Behind the pink door; Cooperage sold; Sonoma Restaurant Week next week; Beltane story coming to Depot Museum

Kathleen Hill has the inside scoop on food and wine.

Kathleen Hill has the inside scoop on food and wine.

Kathleen Hill


So much kerfuffle over a local ice cream shop’s newly pink door.

I remember when the Marmaduke family opened a Ben & Jerry’s ice cream shop in the same location, there was some objection to a “chain” store of anything.

But the Marmadukes have always been known for their great support for youth athletics and other charitable organizations.

As a Ben & Jerry’s franchise, they had blue trim on the entrance and awning. Once upon a time, the same storefront housed a cookie shop where our daughter and a colleague got held up at gunpoint on a Sunday morning while we were all at the then Kiwanis pancake feed at the Vets Building.

Along came Top That Yogurt on Broadway. Golly. They have the same pink trim all over their storefront.

Now that the Marmadukes have disassociated themselves from the dreaded Ben & Jerry’s ice cream chain and are running their own Grandma Linda’s shop dedicated to, and painted to honor, Troy’s late mother Linda Marmaduke, their approved color was challenged, with the appeal denied, allowing them to keep their pink door.

Pink often signifies ice cream, sweets and candy, in several countries. It makes me think of Peppermint Patty. Homeowners and merchants in historic Mexico, England and Ireland paint their doors bright colors to cheer themselves up. All of the doors in the central patio of our home are painted different bright colors, and apparently Frida Kahlo did the same thing.

What do the pink objectors think of the black skull and cross bones flag flying over the historic creamery building? Incidentally, Burgers & Vine owner Carlo Cavallo has told several people that “business is booming.” We all want him to succeed. That corner was dark for way too many years.


Chef Neela Paniz,”Chopped” finalist on the Food Network and former owner of the former Neela’s Contemporary Indian Cuisine in Napa and Bombay Café in Los Angeles, teaches a class in “Contemporary Indian Cooking” at Ramekins Culinary School Saturday, March 8. Learn to make eight dishes and experience taste sensations possibly new to you. Hurry to reserve. $95. 10 a.m. to 1 p.m. 450 W. Spain St., Sonoma. 933-0450.


Sonoma County Restaurant Week comes up March 10 through 16, featuring new lunch offerings at lower prices than previous dinner categories.

For this annual event, designed to get us to try dining spots we might overlook or hesitate to try, check out these Sonoma Valley restaurants and the prices of meals they are serving next week. Enjoy!

Some people prefer to dine out for lunch. You can enjoy two-course prix-fixe specials at Sonoma restaurants at $10, $15 and $20 at Ledson’s Centre du Vin, Saddles Steakhouse at MacArthur Place, Swiss Hotel, and the girl & the fig during next week.

Serving $19 three-course prix fixe dinner: Breakaway Café, Palms Grill, The Swiss Hotel, Café Citti, and HopMonk Tavern.

Serving $29 dinner: Ledson’s Centre du Vin, Glen Ellen Inn Oyster Grill & Martini Bar, The Kenwood, Vineyards Inn, Burgers & Vine BBQ Joint, Plaza Bistro, Della Santina’s Trattoria, Mamma Tanino’s, the fig café & wine bar, Yeti Restaurant, and Sonoma Meritâge Martini Oyster Bar & Grille.

Serving $39 dinner: Saddles Steakhouse at MacArthur Place, the girl & the fig, 38 North (Fairmont Sonoma Mission Inn), Café La Haye, Carneros Bistro & Wine Bar, and Glen Ellen Star.


Sonoma’s Best will host legendary winegrower and vintner Anne Moeller-Racke and her daughter, Dorothe Cicchetti, on Tuesday, March 11 for your wine tasting pleasure. They will offer their rare Donum Estate pinot noirs, Anne’s Blue Farm Ernest Bloom Carneros and Marin County pinot noirs, along with Stemmler Pinot Noir, Chardonnay and Vin Gris Pinot Noir Rosé. A do not miss for wine fans. $15 tasting fee. 5 to 7 p.m. 1190 E. Napa St., Sonoma. 996-7600.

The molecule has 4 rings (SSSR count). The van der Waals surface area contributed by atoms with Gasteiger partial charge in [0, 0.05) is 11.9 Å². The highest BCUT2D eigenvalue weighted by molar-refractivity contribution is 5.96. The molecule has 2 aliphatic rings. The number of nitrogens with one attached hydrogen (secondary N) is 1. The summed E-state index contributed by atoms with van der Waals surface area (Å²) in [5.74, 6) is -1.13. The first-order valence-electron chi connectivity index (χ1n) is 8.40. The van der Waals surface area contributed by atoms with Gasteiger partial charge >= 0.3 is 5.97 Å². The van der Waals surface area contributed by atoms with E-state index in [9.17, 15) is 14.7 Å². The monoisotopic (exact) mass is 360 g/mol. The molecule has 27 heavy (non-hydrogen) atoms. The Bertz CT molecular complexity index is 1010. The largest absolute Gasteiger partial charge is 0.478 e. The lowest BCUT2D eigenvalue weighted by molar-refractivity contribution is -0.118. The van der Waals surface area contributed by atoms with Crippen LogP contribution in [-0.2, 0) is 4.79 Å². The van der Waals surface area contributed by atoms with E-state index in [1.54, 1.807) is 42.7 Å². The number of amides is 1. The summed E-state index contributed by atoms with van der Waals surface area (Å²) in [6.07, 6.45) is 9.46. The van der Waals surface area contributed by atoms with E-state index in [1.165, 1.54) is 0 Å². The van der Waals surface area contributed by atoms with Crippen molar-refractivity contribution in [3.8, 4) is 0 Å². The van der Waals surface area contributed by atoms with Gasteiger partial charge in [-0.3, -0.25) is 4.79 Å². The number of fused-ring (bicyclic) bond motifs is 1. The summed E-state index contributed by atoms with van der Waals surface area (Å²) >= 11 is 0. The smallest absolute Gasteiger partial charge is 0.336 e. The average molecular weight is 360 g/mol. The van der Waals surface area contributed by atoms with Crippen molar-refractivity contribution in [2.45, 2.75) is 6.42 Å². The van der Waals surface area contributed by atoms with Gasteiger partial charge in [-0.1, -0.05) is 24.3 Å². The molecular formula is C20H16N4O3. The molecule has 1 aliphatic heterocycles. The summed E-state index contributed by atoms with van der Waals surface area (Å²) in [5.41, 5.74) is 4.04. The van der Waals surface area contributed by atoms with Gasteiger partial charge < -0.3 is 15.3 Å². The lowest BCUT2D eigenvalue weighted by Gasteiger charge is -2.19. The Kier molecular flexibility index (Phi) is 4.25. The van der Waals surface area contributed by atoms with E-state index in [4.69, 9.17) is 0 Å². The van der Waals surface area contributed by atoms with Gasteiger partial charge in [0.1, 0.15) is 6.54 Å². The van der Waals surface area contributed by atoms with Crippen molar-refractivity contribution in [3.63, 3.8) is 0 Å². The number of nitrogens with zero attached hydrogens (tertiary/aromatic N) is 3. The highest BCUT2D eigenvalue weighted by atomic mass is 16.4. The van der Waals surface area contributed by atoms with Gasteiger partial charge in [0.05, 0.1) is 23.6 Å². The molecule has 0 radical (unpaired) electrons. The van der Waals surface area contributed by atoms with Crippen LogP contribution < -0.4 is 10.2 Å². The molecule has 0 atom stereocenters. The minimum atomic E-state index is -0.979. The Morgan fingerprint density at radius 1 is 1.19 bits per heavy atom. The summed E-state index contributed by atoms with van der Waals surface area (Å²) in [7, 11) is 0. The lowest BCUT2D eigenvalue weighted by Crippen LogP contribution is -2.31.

Erica Larson, Becky Larson, Isidro Corona and the Larsons’ Sonoma Creek Land & Farming, Inc. crew recently taught Adele Harrison Middle School students from both a horticulture class and the Lego Robotics class how to prune the educational vineyard donated by Larson Family Winery.

Erica Larson’s senior project is to revitalize the ancient vineyard at Valley of the Moon Children’s Home with lots of supervision from mother Becky, a tiny bit from me in my Cha Cha role, and lots of work by the Larson vineyard management team – all donated. Several of the residents at VOMCH participated and had a great time in the vineyard. Larson will eventually create wine labels to benefit both the Sonoma School Garden Project and the Cha Chas to support our school gardens and special events at VOMCH. Thank you all Larsons and friends.


Sondra Bernstein’s Suite D changes up and amplifies her Pizza & Pinot Pop Up from her Estate Restaurant on Thursday, March 13 and Friday, March 14, this time featuring an antipasti bar, hearts of Romaine salad, wood fired pizza, and zeppole with dipping sauce. All this and two glasses of wine per guest, one of pinot grigio and one of pinot noir. Bring more wine with no corkage charge. $45. 6:30 to 9:30 p.m. Check it out at eventbrite.com.


The City of Sonoma’s reception at Vintage House anointing Suzanne Brangham as alcaldessa was an enormous success, to no one’s surprise. Bob Rice of Breakaway Café provided perfect asparagus spears and truly bite-sized potatoes stuffed with smoked salmon, while Brangham’s Saddles Steakhouse served oodles of prawns, served with help from Teen Center members.

Spotted in the sizeable crowd were  Kimberly Blattner, Lynne Joiner, Robin Lyon, Sy Lentz, Helen Fernandez, Blythe and Bob Carver, Nancy Parmelee, Ethel and Gene Daly, Susan Scarborough, Gayle and Tom Jenkins, Audrey Chapman, Cathy Gellepis, Carolyn and Bob Stone, Mary Evelyn Arnold, Alex Mitchell and Penny McNaughton, Les and Judy Vadasz, Alan and Sandy Piotter, Peter and Lori Hohorst, Kathy Mazza, Bill Jasper, Jack and Kathleen Carter, Cindy Scarborough, Whitney Evans, Chuck and Judy Young, Denise and Rae Young, Pat and Ambassador Ted Elliott, Carole and Bob Nicholas, Vicki Stollmeyer, Carrie and Dick Fogg, Arlene Curry and Ann Weeks, Patsy and Rick Wynne, Steve Page, Beth and Joe Aarons, and Jeff Walter.